Hovenweep Castle may have been an ancient observatory with markers for both summer and winter solstice, as well as the spring and fall equinox. [Courtesy National Park Service]

Even though the tourists may be few, national parks are still open 24 hours a day.

This time of year may be the one chance for Moab residents to have a solitary hike to familiar features.

Or, with a few days off from school and work, one can travel a little farther to enjoy Hovenweep or Natural Bridges national monuments to the south.

While the parks are open all day, every day, a visit should take a little more planning, as park staffing may be limited during the winter season.

“Winter visitors to the park need to be well equipped with all necessities,” said Mary Wilson, chief of visitor services at both Canyonlands and Arches national parks.

All visitor centers will be closed on Christmas and New Years Day and the winter hours are reduced. The Canyonlands Needles District visitor center will be closed from Dec. 2 to Feb. 17.

“Visitors wishing to stay overnight in the Needles backcountry this winter may obtain their backcountry permits from the park’s Central Reservation Office,” Wilson said. The Central Reservation Office is at park headquarters at 2282 S. West Resource Blvd., which is open from 8 to 4 p.m. Monday through Friday, except federal holidays.

“Those visitors unable to obtain their permits from the Central Reservation Office are asked to self-register for their backcountry trip on the front porch of the Needles Visitor Center.”

Park and monument visitors should be aware of weather conditions. Though large snowfalls are uncommon, even small amounts of snow or ice can make commonly used trails impassable. Wearing shoes with a strong tread is advised.

The recent snow and upcoming storm may make backcountry travel difficult. There are road advisories in Canyonlands now in effect. Lavender and Salt Creek in the Needles District and Shafer Trail in the Island in the Sky District are now considered impassable. During winter months adverse weather can close the trail in a moment’s notice.

Drivers doing any backcountry travel in Canyonlands are advised to carry at least one full-size spare tire, a shovel, a high-lift jack, plus extra gas and water. Between October and April backcountry drivers are also advised to have chains for all four tires in case of sudden wet and icy weather.

Flint Trail in the Maze District received four to five inches of snow last week. While the trail is still open, chains are highly recommended.

Natural Bridges National Monument is a two and a half hour drive south of Moab and features three distinct natural bridges. A nine-mile scenic drive has overviews of each of the bridges.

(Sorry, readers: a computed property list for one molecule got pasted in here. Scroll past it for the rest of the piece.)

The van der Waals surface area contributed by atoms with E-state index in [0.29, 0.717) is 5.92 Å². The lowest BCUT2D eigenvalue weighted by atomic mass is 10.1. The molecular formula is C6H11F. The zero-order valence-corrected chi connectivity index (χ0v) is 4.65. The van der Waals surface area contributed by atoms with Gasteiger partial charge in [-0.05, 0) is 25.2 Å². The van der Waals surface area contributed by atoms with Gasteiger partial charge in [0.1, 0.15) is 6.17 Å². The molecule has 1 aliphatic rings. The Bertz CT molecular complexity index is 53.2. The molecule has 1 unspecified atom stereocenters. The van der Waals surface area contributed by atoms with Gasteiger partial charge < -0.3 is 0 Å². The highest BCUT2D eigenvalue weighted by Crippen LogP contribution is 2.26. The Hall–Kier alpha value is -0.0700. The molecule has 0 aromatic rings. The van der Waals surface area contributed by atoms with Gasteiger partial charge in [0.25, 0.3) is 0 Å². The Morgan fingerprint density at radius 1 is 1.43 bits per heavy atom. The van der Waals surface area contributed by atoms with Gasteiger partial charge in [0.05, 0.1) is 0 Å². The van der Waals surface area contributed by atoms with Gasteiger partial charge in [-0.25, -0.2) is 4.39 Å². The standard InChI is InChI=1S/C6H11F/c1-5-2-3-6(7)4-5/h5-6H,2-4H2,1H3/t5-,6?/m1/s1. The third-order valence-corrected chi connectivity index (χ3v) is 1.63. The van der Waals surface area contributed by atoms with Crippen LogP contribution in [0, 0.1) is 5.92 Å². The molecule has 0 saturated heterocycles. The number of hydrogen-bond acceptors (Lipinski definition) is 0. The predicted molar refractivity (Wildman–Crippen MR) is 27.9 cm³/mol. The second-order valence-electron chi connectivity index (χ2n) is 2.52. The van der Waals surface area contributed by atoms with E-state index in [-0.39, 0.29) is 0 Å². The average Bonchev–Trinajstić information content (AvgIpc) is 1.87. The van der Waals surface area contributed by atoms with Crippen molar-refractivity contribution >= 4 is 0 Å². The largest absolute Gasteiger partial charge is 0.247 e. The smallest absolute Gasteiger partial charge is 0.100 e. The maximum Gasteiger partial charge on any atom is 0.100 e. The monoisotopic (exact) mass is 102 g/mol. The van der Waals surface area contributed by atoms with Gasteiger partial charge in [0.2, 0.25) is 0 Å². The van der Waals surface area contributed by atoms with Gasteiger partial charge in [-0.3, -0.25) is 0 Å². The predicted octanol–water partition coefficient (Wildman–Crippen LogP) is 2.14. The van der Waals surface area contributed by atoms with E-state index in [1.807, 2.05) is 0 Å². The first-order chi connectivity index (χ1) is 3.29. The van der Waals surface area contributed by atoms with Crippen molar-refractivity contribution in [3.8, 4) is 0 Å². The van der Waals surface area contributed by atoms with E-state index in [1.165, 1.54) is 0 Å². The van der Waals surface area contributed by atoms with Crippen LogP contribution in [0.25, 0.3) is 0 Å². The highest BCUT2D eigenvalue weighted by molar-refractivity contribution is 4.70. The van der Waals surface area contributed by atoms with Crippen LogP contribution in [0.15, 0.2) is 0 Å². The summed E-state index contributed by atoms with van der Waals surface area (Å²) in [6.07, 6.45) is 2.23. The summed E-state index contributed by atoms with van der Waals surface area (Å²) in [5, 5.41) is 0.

An 8.6 mile loop hike passes all three bridges: Sipapu, Kachina and Owachomo. Shorter trails are available to view the bridges individually.

Sipapu Bridge is the second largest natural bridge in the world and has a 225-foot span. The only natural bridge that is larger is Rainbow Natural Bridge to the south, near Lake Powell, which has a 234-foot span. “Sipapu” refers to the Hopi portal that souls pass through to the spirit world. The trail to the bridge is steep and has a staircase and three wooden ladders.

Hovenweep is a two and a half hour drive south of Moab to a collection of ruins on the Utah/ Colorado border. The area was once housed over 2500 people and includes six prehistoric villages.

Hovenweep Castle probably functioned as an observatory, and according to archaeologists at the national monument, it contains the essential elements of a complete yearly calendar device.

All four major solar events are commemorated in the one room – winter and summer solstice, as well as spring and fall equinox.

“On and near the winter solstice, the winter solstice port worked exactly like the summer solstice one. As the sun set, a beam of light entered the port and fell on the east corner of the doorway, leading into the D Tower,” wrote Ray Williamson in his book “Living the Sky”.

Williamson noted another marker at the Unit-Type House, where a winter solstice sunbeam falls in the north corner of the interior western wall of the room, next to a small, low wall jutting out from it.

Unfortunately, visitors are restricted from being inside Hovenweep Castle and Unit-Type House, which would prevent them from seeing the solstice or equinox light.

Todd Overbye, lead interpreter at Hovenweep National Monument, said that there are interpretive programs during summer solstice Holly Unit Panel, where a long ray of light falls across a sun symbol on the right, as another ray of light falls across two spirals on the left, about an hour after sunrise. It is a seven-minute light show that begins with the rays of light touching the petroglyphs until both rays of light touch each other.

Hovenweep National Monument

Visitor’s Center Winter Hours: 9 a.m. to 5 p.m.

Closed Christmas and New Year’s Day

Two and a half-hour drive from Moab south on Hwy 191 then left on Hwy 491

Natural Bridges National Monument

Visitors Center Winter Hours: 9 a.m. to 5 p.m.

Closed Christmas and New Year’s Day

Two and a half-hour drive from Moab south on Hwy 191, then right on State Route 95 and another right on State Route 275.

Arches National Park

Visitors Center Winter Hours: 9 a.m. to 4 p.m.

Closed Christmas and New Year’s Day

Fives mile drive north on Hwy 191

Canyonlands National Park

Island in the Sky District

Visitors Center Winter Hours: 9 a.m. to 4 p.m.

Closed Christmas and New Year’s Day

One-hour drive from Moab. Drive north 10 miles on Hwy 191, turn left at State Route 313 and drive an additional 22 miles.

Needles District

Visitors Center Closed Dec. 1 to Feb. 17

Two-hour drive from Moab. Drive south 40 miles on Hwy 191, turn right on State Route 211 and drive an additional 35 miles.